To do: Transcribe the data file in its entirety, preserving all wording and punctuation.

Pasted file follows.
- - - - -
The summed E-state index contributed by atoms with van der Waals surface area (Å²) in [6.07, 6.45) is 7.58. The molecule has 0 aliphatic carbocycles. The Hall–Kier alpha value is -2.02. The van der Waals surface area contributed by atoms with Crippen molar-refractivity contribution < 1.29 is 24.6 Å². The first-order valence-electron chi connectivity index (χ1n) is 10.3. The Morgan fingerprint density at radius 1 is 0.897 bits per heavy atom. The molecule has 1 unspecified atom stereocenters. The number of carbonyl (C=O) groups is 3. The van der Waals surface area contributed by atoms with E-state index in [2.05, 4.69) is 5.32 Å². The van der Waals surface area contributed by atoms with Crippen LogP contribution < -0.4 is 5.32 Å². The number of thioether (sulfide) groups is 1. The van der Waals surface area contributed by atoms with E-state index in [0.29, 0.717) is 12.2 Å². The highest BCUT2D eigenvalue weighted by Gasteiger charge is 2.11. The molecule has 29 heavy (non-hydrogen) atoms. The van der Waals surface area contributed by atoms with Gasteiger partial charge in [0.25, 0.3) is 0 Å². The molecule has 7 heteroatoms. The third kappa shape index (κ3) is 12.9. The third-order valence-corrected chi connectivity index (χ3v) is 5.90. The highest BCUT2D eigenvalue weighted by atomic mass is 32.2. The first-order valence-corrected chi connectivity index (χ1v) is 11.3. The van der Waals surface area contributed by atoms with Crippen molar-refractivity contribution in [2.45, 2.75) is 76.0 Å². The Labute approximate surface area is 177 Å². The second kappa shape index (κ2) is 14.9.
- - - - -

The summed E-state index contributed by atoms with van der Waals surface area (Å²) in [6.07, 6.45) is 7.58. The molecule has 0 aliphatic carbocycles. The Hall–Kier alpha value is -2.02. The van der Waals surface area contributed by atoms with Crippen molar-refractivity contribution < 1.29 is 24.6 Å². The first-order valence-electron chi connectivity index (χ1n) is 10.3. The Morgan fingerprint density at radius 1 is 0.897 bits per heavy atom. The molecule has 1 unspecified atom stereocenters. The number of carbonyl (C=O) groups is 3. The van der Waals surface area contributed by atoms with E-state index in [2.05, 4.69) is 5.32 Å². The van der Waals surface area contributed by atoms with Crippen LogP contribution < -0.4 is 5.32 Å². The number of thioether (sulfide) groups is 1. The van der Waals surface area contributed by atoms with E-state index in [0.29, 0.717) is 12.2 Å². The highest BCUT2D eigenvalue weighted by Gasteiger charge is 2.11. The molecule has 29 heavy (non-hydrogen) atoms. The van der Waals surface area contributed by atoms with Gasteiger partial charge in [0.25, 0.3) is 0 Å². The molecule has 7 heteroatoms. The third kappa shape index (κ3) is 12.9. The third-order valence-corrected chi connectivity index (χ3v) is 5.90. The highest BCUT2D eigenvalue weighted by atomic mass is 32.2. The first-order valence-corrected chi connectivity index (χ1v) is 11.3. The van der Waals surface area contributed by atoms with Crippen molar-refractivity contribution in [2.45, 2.75) is 76.0 Å². The Labute approximate surface area is 177 Å². The second kappa shape index (κ2) is 14.9.